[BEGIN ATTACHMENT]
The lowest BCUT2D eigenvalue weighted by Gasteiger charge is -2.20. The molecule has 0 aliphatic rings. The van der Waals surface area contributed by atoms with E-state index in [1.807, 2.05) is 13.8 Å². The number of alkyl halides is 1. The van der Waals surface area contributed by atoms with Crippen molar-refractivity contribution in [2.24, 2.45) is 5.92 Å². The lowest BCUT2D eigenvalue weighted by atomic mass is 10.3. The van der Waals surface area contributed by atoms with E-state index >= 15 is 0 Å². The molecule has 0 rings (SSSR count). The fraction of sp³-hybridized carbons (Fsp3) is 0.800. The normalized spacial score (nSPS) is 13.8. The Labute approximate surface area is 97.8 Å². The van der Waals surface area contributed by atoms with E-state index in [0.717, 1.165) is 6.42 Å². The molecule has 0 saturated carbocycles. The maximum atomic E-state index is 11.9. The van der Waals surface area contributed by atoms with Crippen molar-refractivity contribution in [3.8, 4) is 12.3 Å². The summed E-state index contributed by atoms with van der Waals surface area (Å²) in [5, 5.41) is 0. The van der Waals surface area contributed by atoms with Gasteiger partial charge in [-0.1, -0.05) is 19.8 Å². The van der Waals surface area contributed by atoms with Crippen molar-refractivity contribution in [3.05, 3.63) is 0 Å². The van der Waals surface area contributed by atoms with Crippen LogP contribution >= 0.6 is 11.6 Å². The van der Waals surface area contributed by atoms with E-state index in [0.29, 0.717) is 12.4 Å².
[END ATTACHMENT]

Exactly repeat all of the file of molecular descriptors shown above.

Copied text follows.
The lowest BCUT2D eigenvalue weighted by Gasteiger charge is -2.20. The molecule has 0 aliphatic rings. The van der Waals surface area contributed by atoms with E-state index in [1.807, 2.05) is 13.8 Å². The number of alkyl halides is 1. The van der Waals surface area contributed by atoms with Crippen molar-refractivity contribution in [2.24, 2.45) is 5.92 Å². The lowest BCUT2D eigenvalue weighted by atomic mass is 10.3. The van der Waals surface area contributed by atoms with E-state index >= 15 is 0 Å². The molecule has 0 rings (SSSR count). The fraction of sp³-hybridized carbons (Fsp3) is 0.800. The normalized spacial score (nSPS) is 13.8. The Labute approximate surface area is 97.8 Å². The van der Waals surface area contributed by atoms with E-state index in [0.717, 1.165) is 6.42 Å². The molecule has 0 saturated carbocycles. The maximum atomic E-state index is 11.9. The van der Waals surface area contributed by atoms with Crippen molar-refractivity contribution in [3.8, 4) is 12.3 Å². The summed E-state index contributed by atoms with van der Waals surface area (Å²) in [5, 5.41) is 0. The van der Waals surface area contributed by atoms with Gasteiger partial charge in [-0.1, -0.05) is 19.8 Å². The van der Waals surface area contributed by atoms with Crippen molar-refractivity contribution in [3.05, 3.63) is 0 Å². The van der Waals surface area contributed by atoms with Crippen LogP contribution >= 0.6 is 11.6 Å². The van der Waals surface area contributed by atoms with E-state index in [0.29, 0.717) is 12.4 Å².